Wilco pianist Mikael Jorgensen, who started with the band by providing sound manipulations on the Yankee Hotel Foxtrot tour, played at the indoor Hunter Center with James Merle Thomas as Quindar. Pulling from NASA’s Audio and Film Archive, the group’s audiovisual performance tickled the brainstem with day-glo visuals and mellow, astral, psychedelic electronica.
Meanwhile, the band’s drummer, Glenn Kotche, expanded his Brazilian-leaning jazz/post-rock duo On Fillmore into a sextet featuring former Kronos Quartet cellist and National Sawdust regular Jeffrey Zeigler on electric cello alongside bassist Darin Gray – who would play with Jeff Tweedy and his son Spencer in their band, Tweedy, later that night.
Wilco bassist John Stirratt and Pat Sansone, the band’s multi instrumentalist, presented their side project, the Autumn Defense, at the top of its game. Originally functioning as something of an incubator for Wilco melodies and harmonies (they practically lived at Le Poisson Rouge for years,) the Autumn Defense has evolved from an adult-contemporary, easy-listening side project into a muscular draw on its own. Closing with their cover of Love’s classic “A House Is Not a Motel” perfectly telegraphed the weekend sentiment that, though we were all travelers passing through North Adams, the weekend was not a celebration of transience so much as a planting of roots.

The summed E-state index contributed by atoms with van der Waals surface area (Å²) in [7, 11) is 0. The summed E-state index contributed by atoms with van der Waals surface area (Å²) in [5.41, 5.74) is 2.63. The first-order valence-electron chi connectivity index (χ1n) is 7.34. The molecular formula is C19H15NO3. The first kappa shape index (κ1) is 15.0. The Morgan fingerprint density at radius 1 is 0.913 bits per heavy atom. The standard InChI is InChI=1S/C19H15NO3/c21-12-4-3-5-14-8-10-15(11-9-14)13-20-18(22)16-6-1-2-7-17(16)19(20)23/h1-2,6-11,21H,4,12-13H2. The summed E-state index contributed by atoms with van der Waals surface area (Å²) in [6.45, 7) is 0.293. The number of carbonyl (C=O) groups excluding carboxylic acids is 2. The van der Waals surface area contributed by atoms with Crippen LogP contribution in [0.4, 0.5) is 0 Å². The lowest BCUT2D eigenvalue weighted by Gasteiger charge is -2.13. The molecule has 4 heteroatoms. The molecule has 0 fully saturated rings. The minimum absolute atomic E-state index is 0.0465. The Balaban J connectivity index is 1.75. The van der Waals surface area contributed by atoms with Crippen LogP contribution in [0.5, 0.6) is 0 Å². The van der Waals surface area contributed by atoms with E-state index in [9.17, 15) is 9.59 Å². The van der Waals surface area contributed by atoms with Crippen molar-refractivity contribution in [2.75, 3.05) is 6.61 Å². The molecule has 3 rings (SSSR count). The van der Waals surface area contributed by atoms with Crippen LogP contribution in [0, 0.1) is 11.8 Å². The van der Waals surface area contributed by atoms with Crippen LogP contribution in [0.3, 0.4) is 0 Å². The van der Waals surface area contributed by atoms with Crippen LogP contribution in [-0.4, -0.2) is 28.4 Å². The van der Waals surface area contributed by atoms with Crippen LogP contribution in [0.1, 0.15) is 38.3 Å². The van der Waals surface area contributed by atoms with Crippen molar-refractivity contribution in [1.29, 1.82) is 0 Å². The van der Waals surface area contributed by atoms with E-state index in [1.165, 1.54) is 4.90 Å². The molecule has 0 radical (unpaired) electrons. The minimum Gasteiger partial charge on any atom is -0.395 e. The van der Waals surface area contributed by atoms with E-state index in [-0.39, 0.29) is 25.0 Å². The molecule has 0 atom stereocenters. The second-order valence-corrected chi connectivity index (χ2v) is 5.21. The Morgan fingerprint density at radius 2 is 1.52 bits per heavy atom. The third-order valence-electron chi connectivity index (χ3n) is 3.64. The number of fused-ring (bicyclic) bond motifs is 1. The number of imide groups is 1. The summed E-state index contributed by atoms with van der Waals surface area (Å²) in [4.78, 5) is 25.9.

The family Tweedy carried this home with a closing slot on Sunday that featured a Tweedy set, a Jeff Tweedy solo set, and a set of covers involving all members of Wilco that included songs by the Staples Singers, Graham Nash, Neil Young, Doug Sahm, and Dylan with the Band. On the closing song, “I Shall Be Released,” youngest Tweedy Sammy made his live debut.
“I went to see Jonathan Richman and he talked about going to a truck stop somewhere and seeing a sign in the truck stop that said ‘everyone you meet is fighting a battle you know nothing about, so be kind always,’” Jeff Tweedy told the crowd before bringing out friends for the Pops Staples cover, “Friendship.”
“And I did a little research… apparently Plato said that first, and people keep saying it over time, and for a long time that phrase has been coming up, and we need to keep telling each other that, because we still haven’t gotten good at it. There’s a lot of things in this world that are really upsetting to me right now, but it’s also made me try to be kinder than I’ve ever been in my life, and if that can translate into that, I know we’re going to be better than ever soon.”